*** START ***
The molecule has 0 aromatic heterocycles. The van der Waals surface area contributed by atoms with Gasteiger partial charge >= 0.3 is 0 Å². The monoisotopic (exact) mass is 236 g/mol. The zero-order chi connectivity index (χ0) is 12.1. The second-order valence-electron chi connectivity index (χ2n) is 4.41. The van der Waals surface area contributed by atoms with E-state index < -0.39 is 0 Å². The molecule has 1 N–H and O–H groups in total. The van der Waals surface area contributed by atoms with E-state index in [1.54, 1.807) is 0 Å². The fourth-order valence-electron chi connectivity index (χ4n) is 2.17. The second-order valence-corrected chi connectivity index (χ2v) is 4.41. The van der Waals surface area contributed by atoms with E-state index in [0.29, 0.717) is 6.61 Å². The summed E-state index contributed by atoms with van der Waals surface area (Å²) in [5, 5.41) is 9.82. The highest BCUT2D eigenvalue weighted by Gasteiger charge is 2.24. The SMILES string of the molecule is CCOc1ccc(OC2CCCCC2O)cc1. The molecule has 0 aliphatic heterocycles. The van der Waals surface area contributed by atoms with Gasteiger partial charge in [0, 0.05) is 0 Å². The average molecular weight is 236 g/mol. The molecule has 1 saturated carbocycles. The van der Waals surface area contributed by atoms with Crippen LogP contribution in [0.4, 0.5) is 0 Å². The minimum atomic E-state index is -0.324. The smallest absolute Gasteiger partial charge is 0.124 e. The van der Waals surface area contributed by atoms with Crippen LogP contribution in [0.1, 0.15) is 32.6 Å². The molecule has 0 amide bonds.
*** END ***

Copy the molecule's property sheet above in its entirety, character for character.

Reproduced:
The molecule has 0 aromatic heterocycles. The van der Waals surface area contributed by atoms with Gasteiger partial charge >= 0.3 is 0 Å². The monoisotopic (exact) mass is 236 g/mol. The zero-order chi connectivity index (χ0) is 12.1. The second-order valence-electron chi connectivity index (χ2n) is 4.41. The van der Waals surface area contributed by atoms with E-state index < -0.39 is 0 Å². The molecule has 1 N–H and O–H groups in total. The van der Waals surface area contributed by atoms with E-state index in [1.54, 1.807) is 0 Å². The fourth-order valence-electron chi connectivity index (χ4n) is 2.17. The second-order valence-corrected chi connectivity index (χ2v) is 4.41. The van der Waals surface area contributed by atoms with E-state index in [0.29, 0.717) is 6.61 Å². The summed E-state index contributed by atoms with van der Waals surface area (Å²) in [5, 5.41) is 9.82. The highest BCUT2D eigenvalue weighted by Gasteiger charge is 2.24. The SMILES string of the molecule is CCOc1ccc(OC2CCCCC2O)cc1. The molecule has 0 aliphatic heterocycles. The van der Waals surface area contributed by atoms with Gasteiger partial charge in [0, 0.05) is 0 Å². The average molecular weight is 236 g/mol. The molecule has 1 saturated carbocycles. The van der Waals surface area contributed by atoms with Crippen LogP contribution in [0.4, 0.5) is 0 Å². The minimum atomic E-state index is -0.324. The smallest absolute Gasteiger partial charge is 0.124 e. The van der Waals surface area contributed by atoms with Crippen LogP contribution in [0.1, 0.15) is 32.6 Å². The molecule has 0 amide bonds.